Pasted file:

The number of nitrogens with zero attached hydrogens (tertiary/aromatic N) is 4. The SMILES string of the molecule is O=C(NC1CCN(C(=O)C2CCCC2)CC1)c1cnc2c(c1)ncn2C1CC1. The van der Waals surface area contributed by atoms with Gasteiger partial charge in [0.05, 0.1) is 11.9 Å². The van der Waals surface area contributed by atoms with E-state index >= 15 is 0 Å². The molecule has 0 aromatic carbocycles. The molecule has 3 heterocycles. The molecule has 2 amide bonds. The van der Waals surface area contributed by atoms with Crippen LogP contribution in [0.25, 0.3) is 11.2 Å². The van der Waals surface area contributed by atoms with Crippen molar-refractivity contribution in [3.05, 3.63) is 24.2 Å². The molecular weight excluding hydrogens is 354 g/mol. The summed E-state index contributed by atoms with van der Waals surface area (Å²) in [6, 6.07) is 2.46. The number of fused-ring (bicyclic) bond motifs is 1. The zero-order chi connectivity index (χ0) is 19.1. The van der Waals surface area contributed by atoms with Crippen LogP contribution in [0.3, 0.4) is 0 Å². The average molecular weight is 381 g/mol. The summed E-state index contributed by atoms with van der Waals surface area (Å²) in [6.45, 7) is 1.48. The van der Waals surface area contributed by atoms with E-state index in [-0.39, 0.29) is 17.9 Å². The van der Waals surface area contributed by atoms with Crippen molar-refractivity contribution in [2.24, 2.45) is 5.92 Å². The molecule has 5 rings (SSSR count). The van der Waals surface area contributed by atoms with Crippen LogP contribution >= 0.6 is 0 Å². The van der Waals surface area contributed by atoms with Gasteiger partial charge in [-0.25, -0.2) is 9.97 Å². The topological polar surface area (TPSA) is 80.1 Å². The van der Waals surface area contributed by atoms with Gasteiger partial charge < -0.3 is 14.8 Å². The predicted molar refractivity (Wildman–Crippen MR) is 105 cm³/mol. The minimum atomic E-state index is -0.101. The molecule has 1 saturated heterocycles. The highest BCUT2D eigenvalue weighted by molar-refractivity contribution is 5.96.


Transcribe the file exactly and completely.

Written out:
The number of nitrogens with zero attached hydrogens (tertiary/aromatic N) is 4. The SMILES string of the molecule is O=C(NC1CCN(C(=O)C2CCCC2)CC1)c1cnc2c(c1)ncn2C1CC1. The van der Waals surface area contributed by atoms with Gasteiger partial charge in [0.05, 0.1) is 11.9 Å². The van der Waals surface area contributed by atoms with E-state index >= 15 is 0 Å². The molecule has 0 aromatic carbocycles. The molecule has 3 heterocycles. The molecule has 2 amide bonds. The van der Waals surface area contributed by atoms with Crippen LogP contribution in [0.25, 0.3) is 11.2 Å². The van der Waals surface area contributed by atoms with Crippen molar-refractivity contribution in [3.05, 3.63) is 24.2 Å². The molecular weight excluding hydrogens is 354 g/mol. The summed E-state index contributed by atoms with van der Waals surface area (Å²) in [6, 6.07) is 2.46. The number of fused-ring (bicyclic) bond motifs is 1. The zero-order chi connectivity index (χ0) is 19.1. The van der Waals surface area contributed by atoms with Crippen LogP contribution in [0.3, 0.4) is 0 Å². The average molecular weight is 381 g/mol. The summed E-state index contributed by atoms with van der Waals surface area (Å²) in [6.45, 7) is 1.48. The van der Waals surface area contributed by atoms with E-state index in [-0.39, 0.29) is 17.9 Å². The van der Waals surface area contributed by atoms with Crippen molar-refractivity contribution in [2.24, 2.45) is 5.92 Å². The molecule has 5 rings (SSSR count). The van der Waals surface area contributed by atoms with Crippen LogP contribution >= 0.6 is 0 Å². The van der Waals surface area contributed by atoms with Gasteiger partial charge in [-0.25, -0.2) is 9.97 Å². The topological polar surface area (TPSA) is 80.1 Å². The van der Waals surface area contributed by atoms with Gasteiger partial charge < -0.3 is 14.8 Å². The predicted molar refractivity (Wildman–Crippen MR) is 105 cm³/mol. The minimum atomic E-state index is -0.101. The molecule has 1 saturated heterocycles. The highest BCUT2D eigenvalue weighted by molar-refractivity contribution is 5.96.